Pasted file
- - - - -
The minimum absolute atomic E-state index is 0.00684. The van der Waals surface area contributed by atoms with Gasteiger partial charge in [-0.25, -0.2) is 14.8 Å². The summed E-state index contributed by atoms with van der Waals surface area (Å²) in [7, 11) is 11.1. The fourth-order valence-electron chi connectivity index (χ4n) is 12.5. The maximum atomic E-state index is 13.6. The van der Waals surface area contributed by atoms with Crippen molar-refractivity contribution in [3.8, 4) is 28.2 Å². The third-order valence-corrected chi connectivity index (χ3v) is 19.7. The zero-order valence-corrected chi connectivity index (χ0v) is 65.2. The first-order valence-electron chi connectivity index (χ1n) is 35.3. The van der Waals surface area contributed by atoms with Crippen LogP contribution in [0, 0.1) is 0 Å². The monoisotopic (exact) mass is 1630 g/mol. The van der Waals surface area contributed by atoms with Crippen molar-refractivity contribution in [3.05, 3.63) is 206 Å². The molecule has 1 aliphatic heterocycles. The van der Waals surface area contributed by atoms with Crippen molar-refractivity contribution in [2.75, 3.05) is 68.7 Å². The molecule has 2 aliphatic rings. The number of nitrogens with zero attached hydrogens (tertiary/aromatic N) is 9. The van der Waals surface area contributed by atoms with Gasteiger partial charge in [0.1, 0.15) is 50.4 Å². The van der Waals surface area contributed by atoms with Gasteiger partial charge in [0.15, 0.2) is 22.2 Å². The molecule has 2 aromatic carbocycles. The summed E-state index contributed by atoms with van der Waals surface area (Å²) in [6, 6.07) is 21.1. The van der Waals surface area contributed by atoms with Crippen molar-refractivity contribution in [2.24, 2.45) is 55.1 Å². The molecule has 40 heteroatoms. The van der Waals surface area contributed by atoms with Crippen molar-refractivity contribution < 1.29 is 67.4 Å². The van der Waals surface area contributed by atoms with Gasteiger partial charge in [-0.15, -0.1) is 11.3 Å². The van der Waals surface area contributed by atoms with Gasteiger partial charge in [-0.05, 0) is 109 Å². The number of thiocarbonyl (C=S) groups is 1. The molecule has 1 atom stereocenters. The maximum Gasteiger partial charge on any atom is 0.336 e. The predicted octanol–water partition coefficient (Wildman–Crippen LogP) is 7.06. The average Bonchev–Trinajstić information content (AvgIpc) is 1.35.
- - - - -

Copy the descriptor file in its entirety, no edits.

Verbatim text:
The minimum absolute atomic E-state index is 0.00684. The van der Waals surface area contributed by atoms with Gasteiger partial charge in [-0.25, -0.2) is 14.8 Å². The summed E-state index contributed by atoms with van der Waals surface area (Å²) in [7, 11) is 11.1. The fourth-order valence-electron chi connectivity index (χ4n) is 12.5. The maximum atomic E-state index is 13.6. The van der Waals surface area contributed by atoms with Crippen molar-refractivity contribution in [3.8, 4) is 28.2 Å². The third-order valence-corrected chi connectivity index (χ3v) is 19.7. The zero-order valence-corrected chi connectivity index (χ0v) is 65.2. The first-order valence-electron chi connectivity index (χ1n) is 35.3. The van der Waals surface area contributed by atoms with Crippen LogP contribution in [0, 0.1) is 0 Å². The monoisotopic (exact) mass is 1630 g/mol. The van der Waals surface area contributed by atoms with Crippen molar-refractivity contribution in [3.05, 3.63) is 206 Å². The molecule has 1 aliphatic heterocycles. The van der Waals surface area contributed by atoms with Crippen molar-refractivity contribution in [2.75, 3.05) is 68.7 Å². The molecule has 2 aliphatic rings. The number of nitrogens with zero attached hydrogens (tertiary/aromatic N) is 9. The van der Waals surface area contributed by atoms with Gasteiger partial charge in [0.1, 0.15) is 50.4 Å². The van der Waals surface area contributed by atoms with Gasteiger partial charge in [0.15, 0.2) is 22.2 Å². The molecule has 2 aromatic carbocycles. The summed E-state index contributed by atoms with van der Waals surface area (Å²) in [6, 6.07) is 21.1. The van der Waals surface area contributed by atoms with Crippen molar-refractivity contribution in [2.24, 2.45) is 55.1 Å². The molecule has 40 heteroatoms. The van der Waals surface area contributed by atoms with Crippen molar-refractivity contribution < 1.29 is 67.4 Å². The van der Waals surface area contributed by atoms with Gasteiger partial charge in [-0.15, -0.1) is 11.3 Å². The van der Waals surface area contributed by atoms with Gasteiger partial charge in [-0.05, 0) is 109 Å². The number of thiocarbonyl (C=S) groups is 1. The molecule has 1 atom stereocenters. The maximum Gasteiger partial charge on any atom is 0.336 e. The predicted octanol–water partition coefficient (Wildman–Crippen LogP) is 7.06. The average Bonchev–Trinajstić information content (AvgIpc) is 1.35.